Billy Burke, an actor so unconvincing he can’t even manage to be a highlight of the “Twilight” movies, stars as Chris Mankowski, a detective coping with a string of bad luck, one that’s left him suspended from the force and living at his father’s house with borrowed wheels. He’s approached by a beautiful young ingénue named Greta (Sabina Gadecki) who cries rape in regards to famed movie producer Woody Ricks, though it soon becomes clear (well, not really) that she seeks to bring him down.
As played by Crispin Glover, Woody is a drug-addled bottle of neuroses. Locked away in a mansion on the hills, he’s overmedicated beyond comprehension, shoveling pills into his mouth as he listlessly floats in his pool fully clothed. His day-to-day is in the hands of capable but clearly under-educated bodyguard Donnell, played by martial arts star Michael Jai White. White doesn’t get to utilize his more familiar talents, but he has a natural gift for comedy, and he and Glover make an inspired comic pairing, if not an intriguing physical contrast.
The producer has a daffy younger sibling Mark (Andy Dick) also trying to make it in the business. While Mark considers his creativity being stymied, it’s really his libido that he must feed. Soak it up, because this is the first time you’ll see Andy Dick and Crispin Glover play sex-driven brothers. Amusing that Glover’s Woody seems almost asexual, incapable of stringing together a full sentence, though you’re led to believe he’s a notorious hounddog.
Mark plays into the hand of sexy counter-culturalist Robin (Breanne Racano) who seeks to pit the brothers against each other. A demure seductress with an apartment strewn with hippie literature, Robin also holds a secret: she writes immensely successful romance fiction, the movie rights of which she intends to sell to the highest bidder. Her threat against the brothers comes courtesy of Skip (Christian Slater), a drug-addled pyrotechnics expert with a gift for dynamite, narcotics and little else, one who has no problem being lured into a deadly situation as long as there’s the promise of sex.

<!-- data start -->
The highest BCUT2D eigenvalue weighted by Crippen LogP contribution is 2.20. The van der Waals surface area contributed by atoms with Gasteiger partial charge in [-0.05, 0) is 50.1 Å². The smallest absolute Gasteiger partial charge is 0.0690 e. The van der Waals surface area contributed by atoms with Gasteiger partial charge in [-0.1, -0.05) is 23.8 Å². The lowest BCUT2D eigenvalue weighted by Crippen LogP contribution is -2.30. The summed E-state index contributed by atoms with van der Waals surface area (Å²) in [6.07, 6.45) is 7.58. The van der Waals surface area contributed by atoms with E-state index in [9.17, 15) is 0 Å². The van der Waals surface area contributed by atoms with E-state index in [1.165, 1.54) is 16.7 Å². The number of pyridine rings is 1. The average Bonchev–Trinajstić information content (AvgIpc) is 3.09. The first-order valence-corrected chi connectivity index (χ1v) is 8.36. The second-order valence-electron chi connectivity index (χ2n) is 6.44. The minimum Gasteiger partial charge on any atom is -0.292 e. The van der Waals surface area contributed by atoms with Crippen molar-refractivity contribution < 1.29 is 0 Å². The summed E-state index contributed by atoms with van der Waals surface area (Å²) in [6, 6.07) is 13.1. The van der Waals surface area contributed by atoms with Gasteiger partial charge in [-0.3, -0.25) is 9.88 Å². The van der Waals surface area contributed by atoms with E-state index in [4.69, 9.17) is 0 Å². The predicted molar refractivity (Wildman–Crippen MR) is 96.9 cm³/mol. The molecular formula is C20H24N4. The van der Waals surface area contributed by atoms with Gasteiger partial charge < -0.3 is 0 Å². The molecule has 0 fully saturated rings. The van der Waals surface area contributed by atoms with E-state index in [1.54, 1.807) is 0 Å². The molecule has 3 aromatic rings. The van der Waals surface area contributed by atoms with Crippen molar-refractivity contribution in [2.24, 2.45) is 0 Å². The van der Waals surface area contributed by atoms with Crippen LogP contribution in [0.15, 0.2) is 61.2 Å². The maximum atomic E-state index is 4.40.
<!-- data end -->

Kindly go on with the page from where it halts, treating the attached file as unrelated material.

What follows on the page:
Thirty minutes into “Freak Deaky,” all these double crosses come into clearer vision, and the general audience member will develop a sense of the plot. It’s likely they’ll also wonder, who are these people, and why should I care? As a director, Matthau favors incidence over character, so half of this film is packed with scenes and moments that do nothing to advance the story or the characterizations, particularly a first act time shift that kicks back two weeks at an arbitrary moment to relay information we could have learned in a more linear fashion. Guess this sort of thing is a contractual obligation in Elmore Leonard adaptations, regardless of the relevance.
It’s a farce but when everything is treated like a joke, nothing is funny. Every character is introduced with a gag or two, cementing their inherent disposability. They seem like placeholders in a real movie where the viewer would say, ha ha, the real leads are about to show up, right? As the whipsmart detective, Burke underplays his burnt-out gumshoe as the smartest guy in the room, constantly ten steps ahead of everyone else. But when the film is wall-to-wall buffoon, characters pull a gun on him and the combination of unthreatening antagonists and Burke’s jackass smirk quickly emphasizes that he’ll never face a serious threat during this film‘s runtime.
No favors are presented by this schizophrenic cast. While Burke goes for wry understatement and deadpan double takes, the rest of the cast opts for broad laughs. The film feels drenched in flop sweat, as experienced actors like Slater and Glover flail about, matched with White’s peacock strut and the predictable shtick of non-actor Dick. It’s the picture's two freshest faces, Gadecki and Racano, wherein the most significant faults of this film lie. It’s not that these two actresses aren’t very good, but rather that they might as well be wearing "SEX KITTEN" on their t-shirts. Matthau seems about as tone-deaf about sexuality as he is about comedy, stranding these two in a series of impossible poses in place of giving them anything interesting to say or do, other than act as catalysts for this collection of rich men with guns. And when your film is called “Freaky Deaky,” it would help to be at least a little sexy. [D]